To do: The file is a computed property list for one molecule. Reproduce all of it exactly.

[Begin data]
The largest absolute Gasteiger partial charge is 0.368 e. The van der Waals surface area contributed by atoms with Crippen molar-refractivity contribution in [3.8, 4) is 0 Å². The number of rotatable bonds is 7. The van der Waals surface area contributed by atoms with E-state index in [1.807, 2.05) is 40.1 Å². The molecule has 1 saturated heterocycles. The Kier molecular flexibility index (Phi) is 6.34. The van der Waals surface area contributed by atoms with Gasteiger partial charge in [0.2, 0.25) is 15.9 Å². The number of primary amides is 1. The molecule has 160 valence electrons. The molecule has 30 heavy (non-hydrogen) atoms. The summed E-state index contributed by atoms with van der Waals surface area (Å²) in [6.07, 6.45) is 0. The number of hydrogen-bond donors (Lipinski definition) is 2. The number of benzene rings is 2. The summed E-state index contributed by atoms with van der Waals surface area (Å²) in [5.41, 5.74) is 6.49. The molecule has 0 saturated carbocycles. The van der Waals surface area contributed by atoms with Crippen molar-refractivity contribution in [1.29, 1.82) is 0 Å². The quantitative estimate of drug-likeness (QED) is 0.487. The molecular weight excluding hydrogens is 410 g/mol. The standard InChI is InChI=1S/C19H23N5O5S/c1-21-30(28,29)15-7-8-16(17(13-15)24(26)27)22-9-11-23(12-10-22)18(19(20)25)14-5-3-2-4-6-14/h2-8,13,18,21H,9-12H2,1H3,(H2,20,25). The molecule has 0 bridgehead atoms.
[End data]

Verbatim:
The largest absolute Gasteiger partial charge is 0.368 e. The van der Waals surface area contributed by atoms with Crippen molar-refractivity contribution in [3.8, 4) is 0 Å². The number of rotatable bonds is 7. The van der Waals surface area contributed by atoms with E-state index in [1.807, 2.05) is 40.1 Å². The molecule has 1 saturated heterocycles. The Kier molecular flexibility index (Phi) is 6.34. The van der Waals surface area contributed by atoms with Gasteiger partial charge in [0.2, 0.25) is 15.9 Å². The number of primary amides is 1. The molecule has 160 valence electrons. The molecule has 30 heavy (non-hydrogen) atoms. The summed E-state index contributed by atoms with van der Waals surface area (Å²) in [6.07, 6.45) is 0. The number of hydrogen-bond donors (Lipinski definition) is 2. The number of benzene rings is 2. The summed E-state index contributed by atoms with van der Waals surface area (Å²) in [5.41, 5.74) is 6.49. The molecule has 0 saturated carbocycles. The van der Waals surface area contributed by atoms with Crippen molar-refractivity contribution in [1.29, 1.82) is 0 Å². The quantitative estimate of drug-likeness (QED) is 0.487. The molecular weight excluding hydrogens is 410 g/mol. The standard InChI is InChI=1S/C19H23N5O5S/c1-21-30(28,29)15-7-8-16(17(13-15)24(26)27)22-9-11-23(12-10-22)18(19(20)25)14-5-3-2-4-6-14/h2-8,13,18,21H,9-12H2,1H3,(H2,20,25). The molecule has 0 bridgehead atoms.